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# Trajectory planner for a multi robot omniwheeled soccer system

Hi folks,

Sorry for such a general question but I'm kind of in a hurry for RoboCup'11. I was planning to write my own Dynamic Safety Search (J.R.Bruce ,2006) algorithm to control a multi robot omniwheeled soccer system, then I came across with the DWA of base_local_planner. In principle, DSS is very similar to DWA, so I am planning to go with TrajectoryPlannerROS class.

So, my questions are as follows:

• I obtain the linear line segments by using ompl's RRT-based planners for each robot. These robots have an almost-elliptically shaped velocity profile in x-y coordinates(viz. v_x = [-3.5, 3.5], v_y = [-4, 4], but the applicable velocities forms a deltoid in v_x-v_y plane). So, I have different max and min velocities for different velocity directions. But we can set the velocity limits more like in a square shape in the parameters of TrajectoryPlannerROS. Is is possible to set the allowable speeds in a different way? For instance, with a polygon, convex-hull, etc.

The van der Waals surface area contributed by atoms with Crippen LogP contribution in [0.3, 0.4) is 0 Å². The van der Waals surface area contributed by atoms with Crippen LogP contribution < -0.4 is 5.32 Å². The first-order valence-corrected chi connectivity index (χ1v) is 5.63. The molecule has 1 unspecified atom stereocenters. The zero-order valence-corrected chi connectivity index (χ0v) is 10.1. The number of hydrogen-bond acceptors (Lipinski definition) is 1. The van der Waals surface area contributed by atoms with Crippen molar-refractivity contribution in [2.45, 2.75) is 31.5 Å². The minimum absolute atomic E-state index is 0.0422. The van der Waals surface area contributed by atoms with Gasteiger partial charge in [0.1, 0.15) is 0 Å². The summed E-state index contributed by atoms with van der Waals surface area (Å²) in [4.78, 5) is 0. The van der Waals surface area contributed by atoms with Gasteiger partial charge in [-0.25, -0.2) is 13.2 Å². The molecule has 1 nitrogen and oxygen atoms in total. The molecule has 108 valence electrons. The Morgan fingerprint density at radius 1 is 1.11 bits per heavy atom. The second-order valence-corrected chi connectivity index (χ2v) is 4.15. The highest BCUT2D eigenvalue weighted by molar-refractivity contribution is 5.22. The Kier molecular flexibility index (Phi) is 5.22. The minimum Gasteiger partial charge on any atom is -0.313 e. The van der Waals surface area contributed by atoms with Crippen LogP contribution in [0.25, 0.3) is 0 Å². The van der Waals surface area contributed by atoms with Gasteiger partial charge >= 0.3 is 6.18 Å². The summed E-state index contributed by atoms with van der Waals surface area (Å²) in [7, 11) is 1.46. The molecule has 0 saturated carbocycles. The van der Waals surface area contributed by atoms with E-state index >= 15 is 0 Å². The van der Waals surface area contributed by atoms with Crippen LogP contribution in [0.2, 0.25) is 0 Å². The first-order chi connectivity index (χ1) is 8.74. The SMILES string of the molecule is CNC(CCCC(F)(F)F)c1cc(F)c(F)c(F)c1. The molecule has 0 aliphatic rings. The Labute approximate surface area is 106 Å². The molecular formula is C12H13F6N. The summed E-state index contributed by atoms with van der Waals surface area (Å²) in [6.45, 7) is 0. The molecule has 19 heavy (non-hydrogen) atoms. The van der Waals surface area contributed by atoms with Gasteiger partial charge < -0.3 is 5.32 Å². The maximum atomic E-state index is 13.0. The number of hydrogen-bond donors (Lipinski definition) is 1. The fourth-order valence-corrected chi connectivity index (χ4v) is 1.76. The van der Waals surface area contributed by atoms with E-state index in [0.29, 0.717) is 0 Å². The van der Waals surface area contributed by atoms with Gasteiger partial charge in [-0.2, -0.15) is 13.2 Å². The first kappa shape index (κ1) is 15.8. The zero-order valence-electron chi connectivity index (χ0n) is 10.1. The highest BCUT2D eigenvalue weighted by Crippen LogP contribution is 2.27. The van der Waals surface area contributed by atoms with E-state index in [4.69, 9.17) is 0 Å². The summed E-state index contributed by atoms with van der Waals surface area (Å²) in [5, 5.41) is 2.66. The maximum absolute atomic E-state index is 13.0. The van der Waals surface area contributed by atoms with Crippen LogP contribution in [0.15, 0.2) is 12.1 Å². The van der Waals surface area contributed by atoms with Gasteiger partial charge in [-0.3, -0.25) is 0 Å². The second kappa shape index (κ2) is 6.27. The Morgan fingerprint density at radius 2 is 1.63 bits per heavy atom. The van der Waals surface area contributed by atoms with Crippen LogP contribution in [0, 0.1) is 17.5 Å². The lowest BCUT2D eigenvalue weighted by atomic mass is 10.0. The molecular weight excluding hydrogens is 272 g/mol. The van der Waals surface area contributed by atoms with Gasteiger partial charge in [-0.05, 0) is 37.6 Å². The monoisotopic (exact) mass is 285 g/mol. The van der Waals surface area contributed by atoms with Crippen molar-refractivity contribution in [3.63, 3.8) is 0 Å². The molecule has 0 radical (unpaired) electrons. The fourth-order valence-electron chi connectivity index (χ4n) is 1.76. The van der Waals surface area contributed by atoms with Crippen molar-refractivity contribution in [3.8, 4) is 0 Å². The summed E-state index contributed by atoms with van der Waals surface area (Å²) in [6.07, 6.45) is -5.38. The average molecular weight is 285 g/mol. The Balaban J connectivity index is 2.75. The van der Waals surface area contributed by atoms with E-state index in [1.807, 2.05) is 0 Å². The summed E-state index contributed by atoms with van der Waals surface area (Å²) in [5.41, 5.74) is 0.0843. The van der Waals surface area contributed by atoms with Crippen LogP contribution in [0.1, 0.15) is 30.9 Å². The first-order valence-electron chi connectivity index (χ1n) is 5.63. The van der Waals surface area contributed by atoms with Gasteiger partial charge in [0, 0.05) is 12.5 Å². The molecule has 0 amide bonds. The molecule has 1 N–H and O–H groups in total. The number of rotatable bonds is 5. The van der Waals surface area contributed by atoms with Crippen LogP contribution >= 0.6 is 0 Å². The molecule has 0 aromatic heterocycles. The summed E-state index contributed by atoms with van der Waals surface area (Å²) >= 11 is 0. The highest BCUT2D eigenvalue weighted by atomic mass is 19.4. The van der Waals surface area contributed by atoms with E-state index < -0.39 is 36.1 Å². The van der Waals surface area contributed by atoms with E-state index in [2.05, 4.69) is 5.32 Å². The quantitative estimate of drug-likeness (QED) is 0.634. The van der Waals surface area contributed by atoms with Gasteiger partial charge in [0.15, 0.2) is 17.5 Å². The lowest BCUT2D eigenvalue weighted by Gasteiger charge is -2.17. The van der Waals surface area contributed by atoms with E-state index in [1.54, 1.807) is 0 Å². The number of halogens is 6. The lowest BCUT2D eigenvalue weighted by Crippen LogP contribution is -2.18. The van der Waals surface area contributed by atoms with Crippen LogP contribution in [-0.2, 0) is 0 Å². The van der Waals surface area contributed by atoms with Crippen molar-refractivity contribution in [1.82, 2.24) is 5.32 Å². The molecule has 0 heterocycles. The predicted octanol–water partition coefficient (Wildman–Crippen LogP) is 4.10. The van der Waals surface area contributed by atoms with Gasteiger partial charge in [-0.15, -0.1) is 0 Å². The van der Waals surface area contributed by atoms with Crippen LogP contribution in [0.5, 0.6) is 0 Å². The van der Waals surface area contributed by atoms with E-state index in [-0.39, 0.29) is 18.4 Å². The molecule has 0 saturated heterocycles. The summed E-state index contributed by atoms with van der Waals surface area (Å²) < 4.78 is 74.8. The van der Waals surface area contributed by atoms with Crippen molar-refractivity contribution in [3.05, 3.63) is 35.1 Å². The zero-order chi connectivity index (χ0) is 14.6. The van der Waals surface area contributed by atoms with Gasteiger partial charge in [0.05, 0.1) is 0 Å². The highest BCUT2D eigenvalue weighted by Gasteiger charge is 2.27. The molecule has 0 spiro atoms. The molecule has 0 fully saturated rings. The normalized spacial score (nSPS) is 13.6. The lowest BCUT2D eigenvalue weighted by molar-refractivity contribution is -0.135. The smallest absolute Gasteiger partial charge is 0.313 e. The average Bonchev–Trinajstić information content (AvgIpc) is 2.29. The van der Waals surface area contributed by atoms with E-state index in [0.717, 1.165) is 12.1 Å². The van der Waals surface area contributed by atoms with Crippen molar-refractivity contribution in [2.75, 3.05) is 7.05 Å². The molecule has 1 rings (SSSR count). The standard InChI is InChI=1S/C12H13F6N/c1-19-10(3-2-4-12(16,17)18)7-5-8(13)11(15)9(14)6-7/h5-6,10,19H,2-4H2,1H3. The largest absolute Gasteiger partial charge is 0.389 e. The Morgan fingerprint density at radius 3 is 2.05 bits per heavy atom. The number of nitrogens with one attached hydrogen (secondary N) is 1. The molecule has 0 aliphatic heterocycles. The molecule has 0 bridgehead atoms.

• This motion control program will run on an offboard computer, and odometry data will not be available, but the global velocity can be provided. However, the time limit for this motion control program is like a couple of miliseconds. Do you think it can perform sufficiently good?

• What exactly is a strafing velocity?

Cheers

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First off, you might want to take a look at the dwa_local_planner as it implements DWA with the added perk of having dynamic_reconfigure built in. This might make tuning the planner for your needs a lot easier than dealing with the trajectory planner.

• The dwa_local_planner allows you to set min and max velocities in both the x and y dimensions independently. The TrajectoryPlannerROS only allows for setting a min and max x velocity. For y (or strafing) velocities, it takes a list of admissible velocities to simulate. This might be another reason for you to give the dwa_local_planner a shot.

• A couple of milliseconds will probably be OK as far as performance is concerned.

• Strafing just means moving sideways, meaning there's a non-zero y velocity.

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